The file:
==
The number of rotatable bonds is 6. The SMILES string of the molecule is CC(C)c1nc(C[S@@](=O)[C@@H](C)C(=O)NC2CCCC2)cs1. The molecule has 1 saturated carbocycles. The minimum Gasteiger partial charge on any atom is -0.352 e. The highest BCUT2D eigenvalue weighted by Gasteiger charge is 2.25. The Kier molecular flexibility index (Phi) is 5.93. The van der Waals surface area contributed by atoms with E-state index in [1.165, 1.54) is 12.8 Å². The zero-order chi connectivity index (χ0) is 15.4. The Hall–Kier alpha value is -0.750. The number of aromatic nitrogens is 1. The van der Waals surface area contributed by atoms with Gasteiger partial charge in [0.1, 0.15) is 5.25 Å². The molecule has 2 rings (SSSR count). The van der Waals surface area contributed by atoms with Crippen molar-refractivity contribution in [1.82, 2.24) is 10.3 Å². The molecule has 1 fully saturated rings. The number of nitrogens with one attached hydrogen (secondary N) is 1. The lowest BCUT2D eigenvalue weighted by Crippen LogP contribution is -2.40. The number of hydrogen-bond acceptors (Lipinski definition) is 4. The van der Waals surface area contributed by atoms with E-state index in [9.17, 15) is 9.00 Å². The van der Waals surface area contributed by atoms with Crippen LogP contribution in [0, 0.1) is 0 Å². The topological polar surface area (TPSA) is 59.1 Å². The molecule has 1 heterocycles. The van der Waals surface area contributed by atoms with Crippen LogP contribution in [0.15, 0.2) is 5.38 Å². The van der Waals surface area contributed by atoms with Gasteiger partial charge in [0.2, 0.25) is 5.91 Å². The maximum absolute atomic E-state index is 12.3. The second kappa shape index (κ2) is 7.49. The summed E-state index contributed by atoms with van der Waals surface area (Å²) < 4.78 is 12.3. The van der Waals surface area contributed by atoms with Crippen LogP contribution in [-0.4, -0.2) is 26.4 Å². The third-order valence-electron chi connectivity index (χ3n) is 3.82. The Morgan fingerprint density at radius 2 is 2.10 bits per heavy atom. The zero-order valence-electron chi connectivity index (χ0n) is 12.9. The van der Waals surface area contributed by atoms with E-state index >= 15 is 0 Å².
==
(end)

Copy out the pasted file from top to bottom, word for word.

The number of rotatable bonds is 6. The SMILES string of the molecule is CC(C)c1nc(C[S@@](=O)[C@@H](C)C(=O)NC2CCCC2)cs1. The molecule has 1 saturated carbocycles. The minimum Gasteiger partial charge on any atom is -0.352 e. The highest BCUT2D eigenvalue weighted by Gasteiger charge is 2.25. The Kier molecular flexibility index (Phi) is 5.93. The van der Waals surface area contributed by atoms with E-state index in [1.165, 1.54) is 12.8 Å². The zero-order chi connectivity index (χ0) is 15.4. The Hall–Kier alpha value is -0.750. The number of aromatic nitrogens is 1. The van der Waals surface area contributed by atoms with Gasteiger partial charge in [0.1, 0.15) is 5.25 Å². The molecule has 2 rings (SSSR count). The van der Waals surface area contributed by atoms with Crippen molar-refractivity contribution in [1.82, 2.24) is 10.3 Å². The molecule has 1 fully saturated rings. The number of nitrogens with one attached hydrogen (secondary N) is 1. The lowest BCUT2D eigenvalue weighted by Crippen LogP contribution is -2.40. The number of hydrogen-bond acceptors (Lipinski definition) is 4. The van der Waals surface area contributed by atoms with E-state index in [9.17, 15) is 9.00 Å². The van der Waals surface area contributed by atoms with Crippen LogP contribution in [0, 0.1) is 0 Å². The topological polar surface area (TPSA) is 59.1 Å². The molecule has 1 heterocycles. The van der Waals surface area contributed by atoms with Crippen LogP contribution in [0.15, 0.2) is 5.38 Å². The van der Waals surface area contributed by atoms with Gasteiger partial charge in [0.2, 0.25) is 5.91 Å². The maximum absolute atomic E-state index is 12.3. The second kappa shape index (κ2) is 7.49. The summed E-state index contributed by atoms with van der Waals surface area (Å²) < 4.78 is 12.3. The van der Waals surface area contributed by atoms with Crippen LogP contribution in [-0.4, -0.2) is 26.4 Å². The third-order valence-electron chi connectivity index (χ3n) is 3.82. The Morgan fingerprint density at radius 2 is 2.10 bits per heavy atom. The zero-order valence-electron chi connectivity index (χ0n) is 12.9. The van der Waals surface area contributed by atoms with E-state index >= 15 is 0 Å².